Ambrose Bierce
180px-Ambrose Bierce 1892-10-07.jpg
Historical Figure
Nationality: United States
Date of Birth: 1842
Date of Death: 1914(?)
Cause of Death: Unknown
Religion: Agnosticism
Occupation: Author of Fiction, Author of Non-Fiction, Columnist, Critic, Journalist, Poet
Spouse: Mary Ellen "Mollie" Day ( divorced 1904)
Children: Three
Military Branch: Union

(American Civil War)

Fictional Appearances:
POD: c 85,000,000 BCE;
Relevant POD: 1452
Appearance(s): "The Scarlet Band"
Type of Appearance: Contemporary reference
Nationality: United States of Atlantis

Ambrose Bierce (June 24, 1842 - probably December 1913 or January 1914) was an American editorialist, journalist, short-story writer and satirist. Among his more famous works are the short fiction piece "An Occurrence at Owl Creek Bridge" and the list of witticisms anthologized as The Devil's Dictionary.

Bierce served in the United States Army in the American Civil War, and received severe injuries in 1864. After the war, Bierce began his writing career. From roughly 1870 through the end of his life, Bierce produced a substantial body of fiction in several genres, as well as non-fiction.

Bierce's personal life was rather tragic. His two sons predeceased him, and he eventually divorced his wife. In October 1913, he traveled to Mexico to cover the Revolution more personally. For a time, he rode with Pancho Villa's army. However, after a last letter send to a friend in December 1913, Bierce vanished. His ultimate fate remains a tantalizing mystery to this day.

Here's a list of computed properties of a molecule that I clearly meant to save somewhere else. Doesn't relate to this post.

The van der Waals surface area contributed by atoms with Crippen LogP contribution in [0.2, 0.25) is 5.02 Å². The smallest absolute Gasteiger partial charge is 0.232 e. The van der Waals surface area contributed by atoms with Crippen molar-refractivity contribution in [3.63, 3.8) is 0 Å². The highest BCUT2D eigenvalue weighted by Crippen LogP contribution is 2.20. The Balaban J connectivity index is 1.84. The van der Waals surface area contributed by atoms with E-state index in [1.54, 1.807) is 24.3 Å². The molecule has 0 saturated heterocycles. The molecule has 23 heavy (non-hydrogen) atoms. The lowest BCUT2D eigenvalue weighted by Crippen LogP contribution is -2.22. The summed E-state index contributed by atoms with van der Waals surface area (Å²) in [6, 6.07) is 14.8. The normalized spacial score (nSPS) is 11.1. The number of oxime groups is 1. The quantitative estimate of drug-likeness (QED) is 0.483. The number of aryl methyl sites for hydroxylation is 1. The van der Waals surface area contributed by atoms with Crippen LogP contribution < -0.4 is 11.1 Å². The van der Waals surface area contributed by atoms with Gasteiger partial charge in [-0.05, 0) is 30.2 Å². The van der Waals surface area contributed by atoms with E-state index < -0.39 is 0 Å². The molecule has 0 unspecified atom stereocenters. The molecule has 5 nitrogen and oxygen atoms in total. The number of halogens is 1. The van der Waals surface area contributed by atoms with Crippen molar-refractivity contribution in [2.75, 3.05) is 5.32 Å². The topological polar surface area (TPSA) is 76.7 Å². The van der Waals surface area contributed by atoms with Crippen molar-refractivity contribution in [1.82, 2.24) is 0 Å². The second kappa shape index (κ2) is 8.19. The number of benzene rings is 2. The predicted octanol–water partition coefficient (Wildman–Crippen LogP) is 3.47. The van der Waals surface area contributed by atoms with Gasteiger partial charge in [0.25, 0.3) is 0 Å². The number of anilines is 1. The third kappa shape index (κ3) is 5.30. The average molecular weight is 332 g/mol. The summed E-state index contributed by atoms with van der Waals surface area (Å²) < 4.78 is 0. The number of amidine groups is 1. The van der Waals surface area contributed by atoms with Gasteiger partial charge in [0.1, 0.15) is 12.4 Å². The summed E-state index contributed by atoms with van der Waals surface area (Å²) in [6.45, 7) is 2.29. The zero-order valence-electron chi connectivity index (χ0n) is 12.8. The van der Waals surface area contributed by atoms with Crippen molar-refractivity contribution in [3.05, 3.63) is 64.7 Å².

Literary comment[]

The seventh volume of Harry Turtledove's Southern Victory series, The Victorious Opposition, derives its title from an entry in The Devil's Dictionary. "Manichaeism (noun): The ancient Persian doctrine of an incessant warfare between Good and Evil. When Good gave up the fight, the Persians joined the victorious opposition."

Ambrose Bierce in Atlantis[]

Mr. Bierce was an Atlantean writer and satirist which Athelstan Helms considered a clear-sighted man. He recited a Bierce quote defining an accident as immutable natural law to enlighten James Walton when their train was stalled by one ahead.[1]


  1. See e.g.: Atlantis and Other Places, pg. 408, HC.